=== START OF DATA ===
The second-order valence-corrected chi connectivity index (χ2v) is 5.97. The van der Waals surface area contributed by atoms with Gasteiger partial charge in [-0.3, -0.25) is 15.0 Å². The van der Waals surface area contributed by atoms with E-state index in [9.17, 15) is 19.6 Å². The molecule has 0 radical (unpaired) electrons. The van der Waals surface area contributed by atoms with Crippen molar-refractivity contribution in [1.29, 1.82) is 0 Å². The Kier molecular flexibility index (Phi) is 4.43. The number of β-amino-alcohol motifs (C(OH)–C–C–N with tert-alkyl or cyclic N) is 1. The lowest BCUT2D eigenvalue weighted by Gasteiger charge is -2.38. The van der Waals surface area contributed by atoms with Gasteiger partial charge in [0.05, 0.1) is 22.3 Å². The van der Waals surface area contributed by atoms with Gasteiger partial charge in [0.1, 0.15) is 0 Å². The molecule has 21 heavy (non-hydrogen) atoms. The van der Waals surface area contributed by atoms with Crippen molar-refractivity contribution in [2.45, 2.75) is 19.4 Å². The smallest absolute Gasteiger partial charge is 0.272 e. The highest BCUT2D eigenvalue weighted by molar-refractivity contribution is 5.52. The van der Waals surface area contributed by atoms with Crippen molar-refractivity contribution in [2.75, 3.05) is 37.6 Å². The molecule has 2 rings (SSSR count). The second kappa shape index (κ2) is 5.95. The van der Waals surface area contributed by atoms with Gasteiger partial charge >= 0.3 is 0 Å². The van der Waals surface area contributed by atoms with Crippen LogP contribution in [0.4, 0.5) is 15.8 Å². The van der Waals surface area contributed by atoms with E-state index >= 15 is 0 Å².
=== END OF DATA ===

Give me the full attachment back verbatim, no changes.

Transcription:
The second-order valence-corrected chi connectivity index (χ2v) is 5.97. The van der Waals surface area contributed by atoms with Gasteiger partial charge in [-0.3, -0.25) is 15.0 Å². The van der Waals surface area contributed by atoms with E-state index in [9.17, 15) is 19.6 Å². The molecule has 0 radical (unpaired) electrons. The van der Waals surface area contributed by atoms with Crippen molar-refractivity contribution in [1.29, 1.82) is 0 Å². The Kier molecular flexibility index (Phi) is 4.43. The number of β-amino-alcohol motifs (C(OH)–C–C–N with tert-alkyl or cyclic N) is 1. The lowest BCUT2D eigenvalue weighted by Gasteiger charge is -2.38. The van der Waals surface area contributed by atoms with Gasteiger partial charge in [0.05, 0.1) is 22.3 Å². The van der Waals surface area contributed by atoms with Gasteiger partial charge in [0.1, 0.15) is 0 Å². The molecule has 21 heavy (non-hydrogen) atoms. The van der Waals surface area contributed by atoms with Crippen molar-refractivity contribution in [2.45, 2.75) is 19.4 Å². The smallest absolute Gasteiger partial charge is 0.272 e. The highest BCUT2D eigenvalue weighted by molar-refractivity contribution is 5.52. The van der Waals surface area contributed by atoms with Crippen molar-refractivity contribution in [2.75, 3.05) is 37.6 Å². The molecule has 2 rings (SSSR count). The second kappa shape index (κ2) is 5.95. The van der Waals surface area contributed by atoms with Gasteiger partial charge >= 0.3 is 0 Å². The van der Waals surface area contributed by atoms with Crippen LogP contribution in [0.4, 0.5) is 15.8 Å². The van der Waals surface area contributed by atoms with E-state index >= 15 is 0 Å².